Caring for your horse is no small task, but we’re here to talk about what iFEED knows best: the basics of feeding your horse. Know what to feed your horse, when to feed, and how to best feed your horse. Even experienced horse owners can learn a thing or two by going back to the beginning!
1. Give lots of roughage.
The bulk of a horse’s calories should always come from roughage, such as good-quality hay and pasture. Grain should only be a supplement to this diet. A horse’s digestive system is designed to eat roughage, approximately 1% to 2% of their body weight each day.
2. Feed grain in frequent little amounts.
The iFEED system is designed to help with this part of your horse’s diet. Feeding your horse in one or two large meals a day may be convenient for you, but it could negatively affect your horse’s digestive system. Smaller and more frequent meals mimic the natural grazing of your horse and help with better digestion.
3. Always assess your horse’s needs first.
The two main factors affecting your horse’s diet is their size and the amount of work they perform daily. Additionally, always try and balance the amount of hay and pasture your horse receives. Hay may be unnecessary if your horse is grazing all day. For grain, begin with a minimum and adjust it upwards for best results. Remember to adjust the food intake when your horse’s workload changes too.
4. Make changes slowly.
Changes in feeding rations should be made in small increments. Remember that large changes could result in colic or founder. If you are simply switching to a new type of feed, this change should remain gradual as well. For best results, switch amounts over the course of several weeks if possible.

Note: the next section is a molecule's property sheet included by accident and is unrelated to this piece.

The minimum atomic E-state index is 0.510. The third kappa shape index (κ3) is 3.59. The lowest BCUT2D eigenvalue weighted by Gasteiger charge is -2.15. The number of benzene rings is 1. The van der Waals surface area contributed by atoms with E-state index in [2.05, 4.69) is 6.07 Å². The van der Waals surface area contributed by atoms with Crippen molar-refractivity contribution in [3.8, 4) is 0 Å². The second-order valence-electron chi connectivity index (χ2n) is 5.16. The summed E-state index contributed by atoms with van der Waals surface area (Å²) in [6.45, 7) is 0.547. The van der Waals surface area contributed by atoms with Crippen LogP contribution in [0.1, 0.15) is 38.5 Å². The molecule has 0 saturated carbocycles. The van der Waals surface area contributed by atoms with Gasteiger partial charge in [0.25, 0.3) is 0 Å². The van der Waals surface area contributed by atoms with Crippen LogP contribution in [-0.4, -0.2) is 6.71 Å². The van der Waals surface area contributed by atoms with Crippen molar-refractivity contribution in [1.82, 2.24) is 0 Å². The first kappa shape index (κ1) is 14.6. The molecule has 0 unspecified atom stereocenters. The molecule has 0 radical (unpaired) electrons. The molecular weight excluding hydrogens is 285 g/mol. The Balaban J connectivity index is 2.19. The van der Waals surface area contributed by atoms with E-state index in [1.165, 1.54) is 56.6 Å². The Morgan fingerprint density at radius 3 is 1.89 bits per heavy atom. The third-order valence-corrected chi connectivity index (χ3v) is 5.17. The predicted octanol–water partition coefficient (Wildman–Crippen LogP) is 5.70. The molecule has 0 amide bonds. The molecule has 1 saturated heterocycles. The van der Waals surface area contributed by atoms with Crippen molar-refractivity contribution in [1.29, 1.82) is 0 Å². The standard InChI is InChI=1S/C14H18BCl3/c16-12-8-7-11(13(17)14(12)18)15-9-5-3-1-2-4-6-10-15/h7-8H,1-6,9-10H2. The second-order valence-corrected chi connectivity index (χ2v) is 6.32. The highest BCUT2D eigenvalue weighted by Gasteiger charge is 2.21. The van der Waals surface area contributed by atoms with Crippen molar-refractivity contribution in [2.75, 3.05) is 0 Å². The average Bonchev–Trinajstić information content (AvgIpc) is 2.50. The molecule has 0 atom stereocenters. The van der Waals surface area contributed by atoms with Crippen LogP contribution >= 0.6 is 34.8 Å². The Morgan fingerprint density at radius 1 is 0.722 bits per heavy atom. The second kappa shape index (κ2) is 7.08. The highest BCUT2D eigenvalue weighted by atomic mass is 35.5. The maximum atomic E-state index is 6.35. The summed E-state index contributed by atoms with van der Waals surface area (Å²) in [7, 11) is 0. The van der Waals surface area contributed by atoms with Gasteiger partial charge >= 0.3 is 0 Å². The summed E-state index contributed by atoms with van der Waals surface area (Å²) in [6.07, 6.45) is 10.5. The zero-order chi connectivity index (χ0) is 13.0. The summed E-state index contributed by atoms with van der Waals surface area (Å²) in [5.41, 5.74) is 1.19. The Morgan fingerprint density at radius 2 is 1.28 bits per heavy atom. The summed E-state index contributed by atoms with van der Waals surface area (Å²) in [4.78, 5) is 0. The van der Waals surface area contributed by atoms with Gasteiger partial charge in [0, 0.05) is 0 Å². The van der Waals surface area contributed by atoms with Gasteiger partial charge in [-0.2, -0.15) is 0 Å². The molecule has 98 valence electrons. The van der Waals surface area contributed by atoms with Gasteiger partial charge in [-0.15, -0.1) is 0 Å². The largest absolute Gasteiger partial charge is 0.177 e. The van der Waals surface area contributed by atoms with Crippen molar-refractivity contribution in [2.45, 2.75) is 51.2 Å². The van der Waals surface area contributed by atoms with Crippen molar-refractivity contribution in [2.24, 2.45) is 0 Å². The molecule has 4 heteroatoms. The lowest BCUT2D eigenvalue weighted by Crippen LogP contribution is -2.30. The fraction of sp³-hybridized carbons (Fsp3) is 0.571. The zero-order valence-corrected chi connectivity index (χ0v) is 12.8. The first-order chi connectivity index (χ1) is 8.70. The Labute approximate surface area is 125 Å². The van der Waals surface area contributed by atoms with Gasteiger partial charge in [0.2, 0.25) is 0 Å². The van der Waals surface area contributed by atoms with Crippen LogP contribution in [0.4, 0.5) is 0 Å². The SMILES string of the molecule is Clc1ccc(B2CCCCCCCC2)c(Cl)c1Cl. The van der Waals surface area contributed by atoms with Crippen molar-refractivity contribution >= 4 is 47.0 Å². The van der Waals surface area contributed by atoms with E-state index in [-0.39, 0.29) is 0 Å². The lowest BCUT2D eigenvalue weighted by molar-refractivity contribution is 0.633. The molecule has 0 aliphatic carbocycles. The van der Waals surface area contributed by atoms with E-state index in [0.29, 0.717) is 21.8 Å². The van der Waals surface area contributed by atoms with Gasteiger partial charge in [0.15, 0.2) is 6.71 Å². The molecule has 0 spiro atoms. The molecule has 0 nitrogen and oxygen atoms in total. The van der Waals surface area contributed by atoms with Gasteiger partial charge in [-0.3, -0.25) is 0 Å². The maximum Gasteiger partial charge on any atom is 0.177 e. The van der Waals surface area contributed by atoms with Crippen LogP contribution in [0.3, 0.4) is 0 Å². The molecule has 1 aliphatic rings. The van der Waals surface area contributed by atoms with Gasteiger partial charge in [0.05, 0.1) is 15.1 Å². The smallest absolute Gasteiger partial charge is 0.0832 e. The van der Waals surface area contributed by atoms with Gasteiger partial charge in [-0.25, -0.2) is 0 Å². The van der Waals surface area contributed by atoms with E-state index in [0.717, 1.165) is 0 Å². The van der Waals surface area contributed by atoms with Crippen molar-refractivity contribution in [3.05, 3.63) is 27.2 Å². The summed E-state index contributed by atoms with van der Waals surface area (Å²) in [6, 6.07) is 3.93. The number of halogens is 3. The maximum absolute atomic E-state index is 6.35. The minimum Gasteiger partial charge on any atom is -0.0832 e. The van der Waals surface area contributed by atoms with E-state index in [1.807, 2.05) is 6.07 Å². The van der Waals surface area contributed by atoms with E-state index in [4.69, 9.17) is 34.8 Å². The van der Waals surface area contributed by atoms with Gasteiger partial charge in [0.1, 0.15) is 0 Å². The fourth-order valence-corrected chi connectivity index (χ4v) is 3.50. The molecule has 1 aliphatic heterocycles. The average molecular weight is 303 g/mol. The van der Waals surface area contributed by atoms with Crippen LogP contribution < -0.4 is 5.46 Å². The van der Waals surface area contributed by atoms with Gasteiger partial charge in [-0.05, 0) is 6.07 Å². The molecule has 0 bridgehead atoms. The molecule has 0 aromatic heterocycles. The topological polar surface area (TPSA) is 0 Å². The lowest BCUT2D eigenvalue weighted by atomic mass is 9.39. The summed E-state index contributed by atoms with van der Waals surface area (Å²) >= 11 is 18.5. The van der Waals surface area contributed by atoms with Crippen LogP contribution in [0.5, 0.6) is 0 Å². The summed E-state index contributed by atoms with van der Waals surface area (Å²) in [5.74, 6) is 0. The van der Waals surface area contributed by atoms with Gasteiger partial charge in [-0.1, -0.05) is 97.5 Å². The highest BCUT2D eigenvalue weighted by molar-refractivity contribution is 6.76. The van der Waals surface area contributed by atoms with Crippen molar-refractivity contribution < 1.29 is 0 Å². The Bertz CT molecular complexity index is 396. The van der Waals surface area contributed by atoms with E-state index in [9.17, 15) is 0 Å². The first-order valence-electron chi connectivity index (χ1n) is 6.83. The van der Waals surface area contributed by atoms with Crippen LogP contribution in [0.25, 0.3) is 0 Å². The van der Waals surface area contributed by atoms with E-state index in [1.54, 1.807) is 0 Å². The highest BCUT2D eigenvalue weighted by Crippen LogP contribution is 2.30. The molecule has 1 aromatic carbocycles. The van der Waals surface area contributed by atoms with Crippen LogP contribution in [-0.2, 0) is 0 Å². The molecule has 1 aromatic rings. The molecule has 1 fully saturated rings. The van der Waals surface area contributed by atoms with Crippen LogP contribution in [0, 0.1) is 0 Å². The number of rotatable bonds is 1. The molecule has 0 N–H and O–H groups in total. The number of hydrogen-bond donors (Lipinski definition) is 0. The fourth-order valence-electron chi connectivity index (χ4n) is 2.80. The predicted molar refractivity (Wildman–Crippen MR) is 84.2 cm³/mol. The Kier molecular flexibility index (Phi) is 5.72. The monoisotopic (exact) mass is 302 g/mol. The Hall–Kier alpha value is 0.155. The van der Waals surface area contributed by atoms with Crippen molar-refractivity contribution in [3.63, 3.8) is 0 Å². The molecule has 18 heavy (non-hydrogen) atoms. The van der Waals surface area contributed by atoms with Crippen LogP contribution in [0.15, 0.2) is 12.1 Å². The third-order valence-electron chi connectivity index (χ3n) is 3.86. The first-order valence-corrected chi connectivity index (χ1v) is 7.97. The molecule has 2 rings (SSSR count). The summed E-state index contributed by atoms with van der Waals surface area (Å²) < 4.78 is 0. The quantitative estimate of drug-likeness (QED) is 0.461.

5. Be accurate and consistent.
Always maintain consistency and accuracy when measuring your horse’s feed. Make sure you and your hands know the weight of the hay and feed, so your horse is receiving a consistent amount each day. Try using a weight until you know the accurate amount to feed.
6. Leave time for digestion.
Feeding your horse right before or right after exercise could make work more strenuous for them. Specifically a full belly could push on their lungs and make breathing difficult. Additionally, since blow flows away from the digestive organs, the risk of colic could increase.
7. Keep it regular.
Sticking to a daily routine will keep your horse happy. They have natural time clocks that are much more accurate than ours, so feeding them regularly will help with digestion. Horses that are prone to colic could experience an episode after a sudden shift in routine.
These are just the basics of feeding your horse. Make sure to always consult a veterinarian or other professional for specific advice on feeding your horses. Stay healthy!